Authors: Claudia Christian,Morgan Grant Buchanan
Tags: #Babylon 5 short story
“We’re almost there, sir,” her Commander, William Berensen said.
“Ten thousand clicks.”
“Any luck contacting them yet?” she asked. Berensen looked to
Lieutenant Lukas Breck, the communications officer.
“White Star 27, come in. This is the Interstellar Alliance Ship,
” Breck said into his console, “we’re responding to your distress signal. Can you read us?” He shook his head a few seconds later.
“Nothing, sir, just the same message on repeat.” Breck tapped his console and the message broadcast around the bridge.
Under attack from an unknown vessel. We’re suffering heavy casualties.
We are in desperate need of reinforcements! We can’t take this kind of
damage for long.
They’d been en route to Proxima III, ordered to protect transports delivering vital supplies to the colony, when the distress call had come through. The signal originated from deep within the asteroid belt between Mars and Jupiter, a wasteland of floating space rock, far from jumpgates, space stations or shipping lanes. The big question on Ivanova’s mind was the same one troubling every member of
crew—what kind of an assailant had the power to overwhelm a White Star?
“Have we isolated the location of the signal yet?” Ivanova asked.
“The signal is coming from the other side of Pallas, one of the largest asteroids in the belt,” Breck said. “It’s over 600 kilometers in diameter.
We’re going to have to navigate around dozens of smaller rocks to reach the White Star’s position.“
“We don’t have time,” Ivanova said impatiently. “If there’s a fight going on, we need to be in it. Blast the smaller asteroids and drive right through the rubble. The shields can take it. And put out a call for reinforcements to White Stars 12 and 24. Tell them to divert from their journey to Proxima and get here on the double. If this is a trap, let’s make sure we’ve got our bases covered. We don’t want to end up like White Star 27.”
“Two minutes to contact, sir,” Berensen said.
Ivanova looked at the massive asteroid on the view screen. It was large, like a small moon without many surrounding rocks. She nodded approvingly. This was good, fewer places for an enemy to conceal themselves.
“Activate battle stations. I want Star Furies ready to launch the second I give the order,” Ivanova commanded. “White Star 27 is Captain Hurley’s ship and he’s no pushover. Let’s be ready for anything.”
cannons sparked to life, a half dozen missile bay doors opened, shields hummed as they pushed asteroid rubble out of the ship’s path. Ivanova had the crew run through a rapid system check as they approached, ensuring everything was in perfect order. Every system on a destroyer relied on another. All it took in an armed conflict was for one link in the chain to break, one unexpected malfunction or failure, and the whole ship could be lost. When she first became captain of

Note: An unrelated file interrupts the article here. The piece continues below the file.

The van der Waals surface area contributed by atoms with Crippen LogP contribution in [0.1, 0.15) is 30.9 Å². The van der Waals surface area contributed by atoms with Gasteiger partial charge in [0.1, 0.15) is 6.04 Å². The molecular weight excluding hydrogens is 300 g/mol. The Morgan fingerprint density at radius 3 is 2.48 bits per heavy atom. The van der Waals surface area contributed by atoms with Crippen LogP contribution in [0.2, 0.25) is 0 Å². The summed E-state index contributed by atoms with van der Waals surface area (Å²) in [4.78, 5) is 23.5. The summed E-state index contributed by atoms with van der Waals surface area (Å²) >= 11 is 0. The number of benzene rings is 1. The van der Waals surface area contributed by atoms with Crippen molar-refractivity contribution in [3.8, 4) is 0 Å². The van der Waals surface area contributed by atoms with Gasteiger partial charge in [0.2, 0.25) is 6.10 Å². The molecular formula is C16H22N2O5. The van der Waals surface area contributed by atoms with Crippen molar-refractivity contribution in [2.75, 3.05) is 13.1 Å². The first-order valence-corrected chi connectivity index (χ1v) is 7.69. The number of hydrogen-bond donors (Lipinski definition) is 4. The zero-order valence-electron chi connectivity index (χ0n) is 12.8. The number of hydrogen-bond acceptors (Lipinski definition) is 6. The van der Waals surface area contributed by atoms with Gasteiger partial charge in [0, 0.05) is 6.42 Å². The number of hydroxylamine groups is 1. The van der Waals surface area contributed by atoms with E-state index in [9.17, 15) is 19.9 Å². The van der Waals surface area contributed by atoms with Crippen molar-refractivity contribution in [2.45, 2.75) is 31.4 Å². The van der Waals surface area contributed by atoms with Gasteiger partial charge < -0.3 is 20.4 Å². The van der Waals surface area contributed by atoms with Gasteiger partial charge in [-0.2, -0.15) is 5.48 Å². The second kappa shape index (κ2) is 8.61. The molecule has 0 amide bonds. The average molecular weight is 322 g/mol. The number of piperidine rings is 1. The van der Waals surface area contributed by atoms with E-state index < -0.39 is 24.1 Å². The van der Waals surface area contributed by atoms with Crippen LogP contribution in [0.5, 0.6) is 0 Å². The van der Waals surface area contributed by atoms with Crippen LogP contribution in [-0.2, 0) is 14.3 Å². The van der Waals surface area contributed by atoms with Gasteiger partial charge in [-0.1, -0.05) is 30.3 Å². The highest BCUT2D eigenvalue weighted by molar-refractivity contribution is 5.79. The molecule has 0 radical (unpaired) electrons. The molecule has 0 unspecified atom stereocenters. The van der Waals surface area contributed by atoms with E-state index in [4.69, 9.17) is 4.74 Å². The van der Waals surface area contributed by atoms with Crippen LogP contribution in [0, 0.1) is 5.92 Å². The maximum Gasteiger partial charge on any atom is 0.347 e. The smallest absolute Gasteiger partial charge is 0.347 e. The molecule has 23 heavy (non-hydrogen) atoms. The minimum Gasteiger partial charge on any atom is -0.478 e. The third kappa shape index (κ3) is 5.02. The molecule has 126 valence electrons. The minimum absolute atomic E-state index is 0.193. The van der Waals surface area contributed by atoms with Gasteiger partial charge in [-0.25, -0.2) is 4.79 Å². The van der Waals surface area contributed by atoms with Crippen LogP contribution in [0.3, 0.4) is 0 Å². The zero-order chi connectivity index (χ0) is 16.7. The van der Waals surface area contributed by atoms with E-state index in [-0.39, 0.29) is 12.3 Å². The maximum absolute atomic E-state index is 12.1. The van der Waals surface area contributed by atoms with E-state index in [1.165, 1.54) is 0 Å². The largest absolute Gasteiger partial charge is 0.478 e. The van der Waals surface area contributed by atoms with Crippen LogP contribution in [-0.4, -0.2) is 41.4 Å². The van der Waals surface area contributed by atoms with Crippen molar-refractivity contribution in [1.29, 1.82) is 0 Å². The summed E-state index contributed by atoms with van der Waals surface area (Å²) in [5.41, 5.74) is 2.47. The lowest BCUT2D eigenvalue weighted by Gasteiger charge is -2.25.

Ivanova had sensed the crew’s reluctance to carry out the endless drills she made them run.
“We’re warriors,” she’d explained. “The war is over but each day we’re on patrol we don’t know what we’re going to face. A warrior keeps her weapons sharp and at the ready. This ship is our weapon. We’ll keep her in perfect working order and we’ll get better and faster at doing it.
Do any of you want to die because of a malfunctioning missile port or a poorly serviced Star Fury?”
“No, sir!” they’d replied as one.
“Then carry out your drills efficiently and without complaint. Make
me happy and in return I’ll do my best to keep you alive.”
“We’re coming around the asteroid,” Breck said. “The signal is still transmitting. We should see White Star 27 any second.”
“Slow to cruising speed two hundred clicks out,” Ivanova ordered.
“I want visual confirmation before we go rushing in.”
“There she is, sir,” Berensen said.
The view screen filled with the sight of the hybrid human-Minbari vessel. She hung in space like a broken-winged bird—fire raging within her battered and charred body. It both angered and disturbed Susan to see it like this. A White Star was a thing of beauty and power, and more than that—the White Star fleet was the symbol of the Alliance’s strength, the big stick that allowed President Sheridan to walk softly. If one could be brought down with impunity it made the job of keeping the peace that much harder.
“Try and establish contact again. I want to know what hit them,”
“Still no reply, sir,” Breck said after another attempt. “Just the same message.”
“Life signs?” she asked her science officer, Lieutenant Catlyn Tsai.
“Ten survivors. None of them moving,” Tsai said. And then an
instant later: “Sir! Scans reveal her engines are close to critical. Less than ten minutes before she blows.”
Ivanova understood the urgency in her voice. No one wanted to be near a White Star when its gravimetric engine went nova.
“Any potential threats on the scanners?” she asked Tsai.
“No, sir,” Tsai said. “Attackers could be shielding themselves
behind the asteroid but I’m bouncing signals off a dozen smaller rocks in the immediate vicinity and not picking up anything. Situation reads ‘all clear’, sir.”
“We’ve got nine minutes. Let’s get in there and get the survivors out before she blows.”
She tapped the panel on her console and patched a channel
through to Lieutenant Commander Amelia Graydon, the leader of
Wolf Squadron, her elite Star Fury unit.
“Graydon, you’ve got five minutes to get on board that ship and
clear out all ten survivors. Be ready for anything.”
“Just another day at the office, sir,” Graydon said.
Wolf Squadron was the best of the best, personally trained by
her—still, Ivanova couldn’t shake the feeling something was going to go wrong. She wanted nothing more than to get the hell out of there but she had a duty to her allies aboard the White Star.
“Split the scanners between the asteroid and a 500 click radius
” she ordered. “Watch for any localized power surges.
If a ship with enough power to generate its own jump point blips into sight, I want a hundred missiles up its butt before it knows what’s hit it. I don’t want any surprises.”
And then all hell broke loose.